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Tue, 01 Jul 2003
I was thinking this morning about how I was always considered the
I basically believed them at the time, but in retrospect I don't think I had, or have, a fundamentally lazy character. Looking back, I see that I just received so much pleasure from reading and from playing around on the computer that I really hated having to go out and endure the tediousness that was yardwork, or going to church, or whatever other moronic way they wanted me to interact with the outside world. Every minute outside felt like a minute wasted, and every minute I was thinking about being able to get back to my what I wanted to do.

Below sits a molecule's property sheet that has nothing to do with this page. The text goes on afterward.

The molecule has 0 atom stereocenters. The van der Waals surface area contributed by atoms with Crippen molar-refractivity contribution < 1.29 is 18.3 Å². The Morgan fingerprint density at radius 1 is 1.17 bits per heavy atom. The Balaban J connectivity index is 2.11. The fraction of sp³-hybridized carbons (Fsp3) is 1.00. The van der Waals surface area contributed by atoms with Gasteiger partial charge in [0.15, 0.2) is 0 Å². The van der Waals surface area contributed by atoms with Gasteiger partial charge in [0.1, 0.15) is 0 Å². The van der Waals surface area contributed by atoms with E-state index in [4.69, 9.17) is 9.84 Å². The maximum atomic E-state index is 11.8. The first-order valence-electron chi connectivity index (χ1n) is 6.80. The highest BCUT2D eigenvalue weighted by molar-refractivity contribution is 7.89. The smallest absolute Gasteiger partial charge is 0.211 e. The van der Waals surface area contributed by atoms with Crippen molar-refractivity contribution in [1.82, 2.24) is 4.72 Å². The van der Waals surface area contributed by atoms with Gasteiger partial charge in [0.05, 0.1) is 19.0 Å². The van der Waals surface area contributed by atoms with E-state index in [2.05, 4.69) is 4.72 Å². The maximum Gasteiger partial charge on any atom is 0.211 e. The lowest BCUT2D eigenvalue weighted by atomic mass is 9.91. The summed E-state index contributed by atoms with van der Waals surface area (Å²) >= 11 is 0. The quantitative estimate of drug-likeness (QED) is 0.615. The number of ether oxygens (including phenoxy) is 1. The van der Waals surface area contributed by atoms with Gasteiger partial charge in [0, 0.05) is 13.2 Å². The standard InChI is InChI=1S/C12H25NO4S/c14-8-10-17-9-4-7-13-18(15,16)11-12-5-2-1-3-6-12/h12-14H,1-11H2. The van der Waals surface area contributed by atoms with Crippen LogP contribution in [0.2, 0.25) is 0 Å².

I'm much better about that kind of thing today—I've learned to control my obsessive tendencies better (being able to turn them on is almost as fun as being able to turn them off is useful) and I have mellowed with age, like fine old grape juice. But of course, there's a certain amount of laziness that I think everyone has, myself included, in the form of being unwilling to do repetitive or menial tasks.
I think it's that type of laziness, combined with the obsessiveness, that makes me a good programmer. Larry Wall was right in his quip about "laziness, impatience and hubris" being the three cardinal virtues of the programmer.
Of course, they also combine to make me a poor scientist. This has been going through my head a lot, recently. What to do....
The ripest fruit falls first. -- William Shakespeare, "Richard II"